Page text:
It’s June 2020, and we are entering a new phase of the Coronavirus pandemic. At this time, government and businesses are trying to re-open the economy as quickly as possible. Most Americans, on the other hand, are still hesitant to go back to normal, fearing a second wave of COVID-19 in our communities. In fact, we’re already seeing a troubling spike in cases in many states.
And even if you’re not too concerned about the coronavirus, it’s been an emotional and tumultuous year in so many other ways. First of all, it is a tense Election year. Politically speaking, people are so divided that even families are split along party lines, and formerly close friends have become estranged. Recently, the topic of law enforcement and racial injustice has strained us all further, and we have seen the best and worst of people: unity and compassion, as well as conflict and violence.
In difficult times like these, it’s too easy to become outraged and pick a side. It has happened throughout human history, and we’re not so different. We feel entitled to make it a clash of US vs. THEM. To take offense and strike back. Even to wish ill on the other side.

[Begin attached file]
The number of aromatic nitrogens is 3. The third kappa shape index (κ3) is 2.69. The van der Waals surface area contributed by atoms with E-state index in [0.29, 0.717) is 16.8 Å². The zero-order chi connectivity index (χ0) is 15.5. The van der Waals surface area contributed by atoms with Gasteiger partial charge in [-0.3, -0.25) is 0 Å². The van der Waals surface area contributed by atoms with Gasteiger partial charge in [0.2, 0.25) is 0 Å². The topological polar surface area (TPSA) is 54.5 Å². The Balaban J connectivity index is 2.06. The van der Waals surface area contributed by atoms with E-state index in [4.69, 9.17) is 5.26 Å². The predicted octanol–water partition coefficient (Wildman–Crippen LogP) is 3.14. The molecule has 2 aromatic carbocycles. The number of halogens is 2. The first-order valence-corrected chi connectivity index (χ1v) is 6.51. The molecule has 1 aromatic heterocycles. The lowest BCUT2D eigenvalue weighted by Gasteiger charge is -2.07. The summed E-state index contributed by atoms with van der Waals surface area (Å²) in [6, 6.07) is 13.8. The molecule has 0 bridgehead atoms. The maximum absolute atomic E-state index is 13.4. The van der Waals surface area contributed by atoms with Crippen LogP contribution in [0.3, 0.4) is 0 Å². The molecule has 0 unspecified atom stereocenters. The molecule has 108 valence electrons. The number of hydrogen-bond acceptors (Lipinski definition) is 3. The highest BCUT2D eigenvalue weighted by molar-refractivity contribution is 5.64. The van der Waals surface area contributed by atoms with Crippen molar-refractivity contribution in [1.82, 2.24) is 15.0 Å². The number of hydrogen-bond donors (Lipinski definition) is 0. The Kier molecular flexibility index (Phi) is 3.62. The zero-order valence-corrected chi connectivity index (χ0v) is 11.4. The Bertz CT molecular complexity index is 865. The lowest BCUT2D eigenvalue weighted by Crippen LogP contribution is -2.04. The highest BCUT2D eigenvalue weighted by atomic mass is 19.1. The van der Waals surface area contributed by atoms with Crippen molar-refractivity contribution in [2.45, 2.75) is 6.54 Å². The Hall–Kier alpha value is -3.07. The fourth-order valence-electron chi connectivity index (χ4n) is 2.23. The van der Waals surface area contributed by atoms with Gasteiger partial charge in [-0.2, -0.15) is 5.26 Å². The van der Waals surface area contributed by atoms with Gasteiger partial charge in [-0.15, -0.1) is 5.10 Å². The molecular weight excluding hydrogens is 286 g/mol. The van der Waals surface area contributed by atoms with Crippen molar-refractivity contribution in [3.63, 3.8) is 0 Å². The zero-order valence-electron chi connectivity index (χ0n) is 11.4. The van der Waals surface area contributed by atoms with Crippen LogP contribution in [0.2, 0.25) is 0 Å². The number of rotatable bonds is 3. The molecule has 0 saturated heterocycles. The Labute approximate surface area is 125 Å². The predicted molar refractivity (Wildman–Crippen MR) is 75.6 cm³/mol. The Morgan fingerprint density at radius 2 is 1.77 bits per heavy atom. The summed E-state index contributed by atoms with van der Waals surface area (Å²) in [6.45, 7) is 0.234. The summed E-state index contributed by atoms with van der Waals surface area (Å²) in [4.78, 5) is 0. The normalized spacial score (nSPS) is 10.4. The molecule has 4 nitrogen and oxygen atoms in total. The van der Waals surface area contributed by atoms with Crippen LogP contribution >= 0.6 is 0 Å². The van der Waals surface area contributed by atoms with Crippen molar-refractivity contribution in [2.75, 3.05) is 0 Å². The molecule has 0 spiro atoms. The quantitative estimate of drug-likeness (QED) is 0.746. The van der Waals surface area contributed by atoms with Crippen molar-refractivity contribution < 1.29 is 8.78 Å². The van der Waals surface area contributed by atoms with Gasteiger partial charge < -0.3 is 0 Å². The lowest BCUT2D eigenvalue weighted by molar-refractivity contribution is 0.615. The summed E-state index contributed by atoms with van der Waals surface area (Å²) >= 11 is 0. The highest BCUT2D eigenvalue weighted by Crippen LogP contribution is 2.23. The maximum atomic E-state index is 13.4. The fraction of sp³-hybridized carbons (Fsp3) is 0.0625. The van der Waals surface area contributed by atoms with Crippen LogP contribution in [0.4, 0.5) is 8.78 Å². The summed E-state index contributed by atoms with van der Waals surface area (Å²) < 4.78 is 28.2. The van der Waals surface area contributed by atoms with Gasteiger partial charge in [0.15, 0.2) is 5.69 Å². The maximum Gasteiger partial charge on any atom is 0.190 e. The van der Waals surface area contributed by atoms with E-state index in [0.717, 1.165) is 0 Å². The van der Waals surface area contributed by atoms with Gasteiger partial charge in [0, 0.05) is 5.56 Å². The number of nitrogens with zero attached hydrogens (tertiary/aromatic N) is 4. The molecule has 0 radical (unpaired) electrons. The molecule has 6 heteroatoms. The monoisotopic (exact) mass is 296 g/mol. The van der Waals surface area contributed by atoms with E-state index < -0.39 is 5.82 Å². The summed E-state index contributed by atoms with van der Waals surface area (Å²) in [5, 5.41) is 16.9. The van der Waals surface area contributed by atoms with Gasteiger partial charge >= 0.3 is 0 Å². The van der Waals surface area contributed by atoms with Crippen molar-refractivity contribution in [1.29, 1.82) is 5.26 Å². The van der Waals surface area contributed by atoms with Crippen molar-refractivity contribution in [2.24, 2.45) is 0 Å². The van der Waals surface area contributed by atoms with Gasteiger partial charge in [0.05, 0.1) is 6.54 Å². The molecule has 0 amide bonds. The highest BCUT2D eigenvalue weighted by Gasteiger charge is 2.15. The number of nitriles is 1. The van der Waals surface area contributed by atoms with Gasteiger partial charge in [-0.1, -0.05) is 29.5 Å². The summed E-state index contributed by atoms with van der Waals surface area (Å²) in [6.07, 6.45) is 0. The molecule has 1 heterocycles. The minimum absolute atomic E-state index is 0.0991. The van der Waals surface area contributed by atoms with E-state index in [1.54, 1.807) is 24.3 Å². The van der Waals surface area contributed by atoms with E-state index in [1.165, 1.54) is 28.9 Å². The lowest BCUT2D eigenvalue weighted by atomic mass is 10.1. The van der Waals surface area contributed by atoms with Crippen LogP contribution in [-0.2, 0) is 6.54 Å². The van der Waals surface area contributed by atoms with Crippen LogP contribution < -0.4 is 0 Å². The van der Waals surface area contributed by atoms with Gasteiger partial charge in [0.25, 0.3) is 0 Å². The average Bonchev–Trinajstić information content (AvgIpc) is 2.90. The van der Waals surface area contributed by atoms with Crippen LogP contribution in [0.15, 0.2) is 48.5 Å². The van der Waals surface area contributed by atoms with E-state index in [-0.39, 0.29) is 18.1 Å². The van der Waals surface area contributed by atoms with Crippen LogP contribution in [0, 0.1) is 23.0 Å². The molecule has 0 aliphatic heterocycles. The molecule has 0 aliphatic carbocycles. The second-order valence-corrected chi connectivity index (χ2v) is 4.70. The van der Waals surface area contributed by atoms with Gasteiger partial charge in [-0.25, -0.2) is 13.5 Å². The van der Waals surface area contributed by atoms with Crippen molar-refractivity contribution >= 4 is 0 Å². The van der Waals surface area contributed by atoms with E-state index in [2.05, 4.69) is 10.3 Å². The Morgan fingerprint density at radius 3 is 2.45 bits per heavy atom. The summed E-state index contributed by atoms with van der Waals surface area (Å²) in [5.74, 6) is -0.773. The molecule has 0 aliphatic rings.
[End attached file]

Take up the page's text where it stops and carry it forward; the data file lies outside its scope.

A Path to Our Best Selves
But there is a way we can short-circuit that knee-jerk reaction. Jesus told his disciples: “Love one another as I have loved you.” In this commandment, he wasn’t talking about romantic love or affection for “your people”. It’s about genuine care and compassion for ALL people. To know in your heart that we are all brothers and sisters.
Every single human being wants to be seen and appreciated, valued and respected. You do, I do…it’s universal. Regardless of whether you share a viewpoint with someone or disagree bitterly, both sides deserve to be heard and acknowledged. It’s how mankind has managed to find common ground for thousands of years. It doesn’t have to be easy, but it has to be a part of how we live our lives.
Even warring countries can take a step back from years of aggression and bloodshed to work towards peace. As a free and democratic nation, we must recognize that it’s possible for us to work together in improving our society. We need our leaders to be their best selves, so that they can truly represent the people of this country. We also need to be OUR best selves, so that we foster unity and community in all the ways we can. That’s how we will overcome the adversity we find ourselves in today.
It doesn’t take much, but it does require a change inside all of us to find common ground and keep us unified toward a greater purpose.